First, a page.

What effort are you making to reconcile with the losers?
Immediately after the election I didn’t go to bed. On Sunday evening, the first person I went to was Dr Pius Odubu. I went to his house with some party officials. I went to talk with him and to extend my hand of fellowship and it was warm, cordial. He expressed his mind, his views as to what he felt and he was very open to reconciliation. He made a remark, he said people are calling him but he wanted to assure us that he was not going to leave the party;  that he was going to work for the party. He admitted that he felt hurt and there were things that he felt should not have happened but he was prepared to work with the party and me. To seek full reconciliation, the following morning I went to see Engr. Chris Ogiemwonyi, whom I have a cordial and very warm relationship with and we spoke. He felt hurt, he feels he needs to exhaust the process to convince himself that the primaries were conducted properly; that it truly reflected the outcome and decisions of the delegates which I feel he is entitled to. Later that day I went to see Gen. Charles (Airhiavbere)  and we spoke, he opened his arms and said look, he is open to me and that he is willing to work with me. Some of the contestants I have called. I have not been able to see Imasuangbon, he sounds very angry with me and I have not been able to see him. I heard he travelled so he’s the only one person I have not been able to see but I guess with time when he calms down, we will have a meeting but otherwise I have spoken to everybody else and that evening Prof. Osunbor, shook my hands and embraced me. Peter Esele called and pledged his support, Benson Agbomhere and Tina O also did the same.

Yesterday we had another meeting with the Comrade Governor. In fact it was a success. I don’t know if you have seen some of the photographs. We all went on the inspection together and started the campaign. But in terms of reconciliation, we are working hard and I’m very optimistic that we will be able to get full reconciliation. I as an individual, I am also doing my own part, I expect that at the end of the registration exercise, I am going to have a meeting and we are all going to sit down and see how we can combine forces and be able to put resources together so that we can have a very effective campaign for September 10th. I have reached out, I have stretched my hand to them, I am inviting all the contestants to come and help the organization. I pray and hope that all of them accept, because each one of us had a plan, so you had to plan your manifesto which was to contribute to Edo state. Now they will all contribute what they have for the development of APC and Edo state.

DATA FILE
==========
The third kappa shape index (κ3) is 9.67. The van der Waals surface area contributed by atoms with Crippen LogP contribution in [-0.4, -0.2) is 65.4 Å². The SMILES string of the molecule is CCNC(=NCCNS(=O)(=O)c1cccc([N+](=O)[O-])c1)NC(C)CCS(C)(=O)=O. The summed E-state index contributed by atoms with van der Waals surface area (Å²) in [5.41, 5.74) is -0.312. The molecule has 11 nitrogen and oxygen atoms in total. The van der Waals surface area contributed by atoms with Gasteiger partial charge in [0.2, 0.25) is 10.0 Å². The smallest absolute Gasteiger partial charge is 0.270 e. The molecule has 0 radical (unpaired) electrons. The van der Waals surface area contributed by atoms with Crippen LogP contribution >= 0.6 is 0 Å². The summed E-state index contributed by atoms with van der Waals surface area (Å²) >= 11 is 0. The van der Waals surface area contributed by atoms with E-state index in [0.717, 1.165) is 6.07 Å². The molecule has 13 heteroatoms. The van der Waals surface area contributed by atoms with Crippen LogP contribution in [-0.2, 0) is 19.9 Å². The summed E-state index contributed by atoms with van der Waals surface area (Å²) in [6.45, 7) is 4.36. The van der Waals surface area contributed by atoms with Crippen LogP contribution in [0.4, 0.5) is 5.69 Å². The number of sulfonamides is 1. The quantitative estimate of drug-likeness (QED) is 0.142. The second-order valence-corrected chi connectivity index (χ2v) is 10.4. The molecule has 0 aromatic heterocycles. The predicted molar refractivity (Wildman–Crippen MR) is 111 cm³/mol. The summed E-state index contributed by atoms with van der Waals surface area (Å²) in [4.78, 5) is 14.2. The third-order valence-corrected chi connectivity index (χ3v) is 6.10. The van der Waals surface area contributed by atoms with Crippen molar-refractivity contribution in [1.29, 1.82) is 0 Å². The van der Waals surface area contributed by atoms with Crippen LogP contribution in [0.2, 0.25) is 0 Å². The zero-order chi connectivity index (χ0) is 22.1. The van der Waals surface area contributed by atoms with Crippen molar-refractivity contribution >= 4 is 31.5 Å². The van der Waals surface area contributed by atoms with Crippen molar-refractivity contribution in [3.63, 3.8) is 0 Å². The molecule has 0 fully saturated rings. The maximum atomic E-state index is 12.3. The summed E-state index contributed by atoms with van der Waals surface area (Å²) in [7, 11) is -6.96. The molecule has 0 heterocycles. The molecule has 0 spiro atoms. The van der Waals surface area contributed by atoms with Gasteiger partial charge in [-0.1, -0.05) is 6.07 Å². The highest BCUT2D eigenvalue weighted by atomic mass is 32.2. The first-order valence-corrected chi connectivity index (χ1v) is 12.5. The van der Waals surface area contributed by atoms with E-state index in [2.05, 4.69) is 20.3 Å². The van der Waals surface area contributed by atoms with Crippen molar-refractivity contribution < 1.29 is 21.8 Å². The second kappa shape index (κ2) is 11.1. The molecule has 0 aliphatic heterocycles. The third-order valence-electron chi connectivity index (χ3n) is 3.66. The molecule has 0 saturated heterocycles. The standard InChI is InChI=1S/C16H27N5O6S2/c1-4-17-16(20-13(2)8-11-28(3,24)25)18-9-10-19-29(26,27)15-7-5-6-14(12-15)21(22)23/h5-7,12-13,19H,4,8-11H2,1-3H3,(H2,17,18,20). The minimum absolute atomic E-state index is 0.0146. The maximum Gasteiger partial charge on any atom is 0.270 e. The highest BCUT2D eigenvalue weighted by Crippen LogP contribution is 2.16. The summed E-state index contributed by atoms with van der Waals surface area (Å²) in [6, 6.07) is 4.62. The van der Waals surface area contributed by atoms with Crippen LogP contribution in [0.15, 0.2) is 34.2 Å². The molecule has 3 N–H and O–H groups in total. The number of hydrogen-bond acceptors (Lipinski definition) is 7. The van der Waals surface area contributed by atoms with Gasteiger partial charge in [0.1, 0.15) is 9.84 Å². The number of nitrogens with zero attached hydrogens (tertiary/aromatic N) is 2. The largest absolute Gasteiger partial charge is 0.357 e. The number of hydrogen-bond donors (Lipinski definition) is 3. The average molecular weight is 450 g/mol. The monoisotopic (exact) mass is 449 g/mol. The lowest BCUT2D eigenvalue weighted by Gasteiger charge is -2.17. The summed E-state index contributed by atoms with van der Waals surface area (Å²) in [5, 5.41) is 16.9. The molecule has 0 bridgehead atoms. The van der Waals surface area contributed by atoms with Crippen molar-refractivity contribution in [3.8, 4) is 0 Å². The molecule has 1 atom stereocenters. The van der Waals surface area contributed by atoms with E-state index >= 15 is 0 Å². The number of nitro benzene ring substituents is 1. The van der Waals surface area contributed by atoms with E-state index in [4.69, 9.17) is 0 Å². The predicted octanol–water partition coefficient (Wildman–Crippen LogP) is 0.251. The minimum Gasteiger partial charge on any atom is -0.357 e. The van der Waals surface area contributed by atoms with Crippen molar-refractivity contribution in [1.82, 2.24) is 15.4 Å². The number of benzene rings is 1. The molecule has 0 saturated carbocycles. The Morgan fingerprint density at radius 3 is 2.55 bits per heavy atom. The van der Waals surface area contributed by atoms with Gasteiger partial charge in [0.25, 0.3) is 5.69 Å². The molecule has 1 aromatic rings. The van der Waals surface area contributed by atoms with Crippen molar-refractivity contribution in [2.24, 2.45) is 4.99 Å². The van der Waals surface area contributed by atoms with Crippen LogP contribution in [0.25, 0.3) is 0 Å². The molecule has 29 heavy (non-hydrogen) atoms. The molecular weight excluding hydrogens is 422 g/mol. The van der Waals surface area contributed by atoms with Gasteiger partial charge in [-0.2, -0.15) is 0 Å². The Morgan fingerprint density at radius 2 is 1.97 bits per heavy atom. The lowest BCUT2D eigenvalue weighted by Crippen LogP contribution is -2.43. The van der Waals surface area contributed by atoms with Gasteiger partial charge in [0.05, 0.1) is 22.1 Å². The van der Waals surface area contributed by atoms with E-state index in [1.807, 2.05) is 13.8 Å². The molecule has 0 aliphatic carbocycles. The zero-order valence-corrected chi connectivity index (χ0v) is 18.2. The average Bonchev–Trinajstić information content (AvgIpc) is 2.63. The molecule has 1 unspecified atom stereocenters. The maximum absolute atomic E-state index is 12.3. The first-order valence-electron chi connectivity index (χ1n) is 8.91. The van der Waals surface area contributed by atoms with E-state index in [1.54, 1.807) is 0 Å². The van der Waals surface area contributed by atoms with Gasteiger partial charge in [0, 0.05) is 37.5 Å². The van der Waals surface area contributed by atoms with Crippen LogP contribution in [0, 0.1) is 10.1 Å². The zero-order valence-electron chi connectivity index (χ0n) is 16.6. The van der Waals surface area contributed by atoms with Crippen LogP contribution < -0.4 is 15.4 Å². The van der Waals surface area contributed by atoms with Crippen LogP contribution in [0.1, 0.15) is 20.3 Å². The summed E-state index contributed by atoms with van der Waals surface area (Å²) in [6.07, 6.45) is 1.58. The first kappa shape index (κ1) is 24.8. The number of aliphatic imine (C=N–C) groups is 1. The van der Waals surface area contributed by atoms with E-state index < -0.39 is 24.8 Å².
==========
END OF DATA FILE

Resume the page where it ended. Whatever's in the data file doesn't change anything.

How do you feel going to face Pastor Osagie Ize-Iyamu of the PDP in the contest?
I don’t know if he’s going to be my opponent but I also sent him a note congratulating him on his victory and to welcome him and advice that we conduct ourselves in this election in a very civil manner. I am going to be the governor of Edo state by the grace of God; therefore I’m going to govern every Edo person.

But how are you going to deal with leaders like Anenih, Igbinedion, will you meet them to solicit their support?

I cannot have any animosity towards anyone. But this is a contest and once you are going into a contest, you don’t go to your opponent and say ‘let us talk’. I do not expect them (Igbinedion and Anenih) to vote for me, they will have to vote for themselves or whoever is emerging from their party. That is not my priority, my priority is to convince the other people of the public, citizens of Edo state why I am the better candidate and the choice. And at the end of the day when I win why not talk, I mean I will embrace everybody.

There is this allegation that you have EFCC case, how true is that?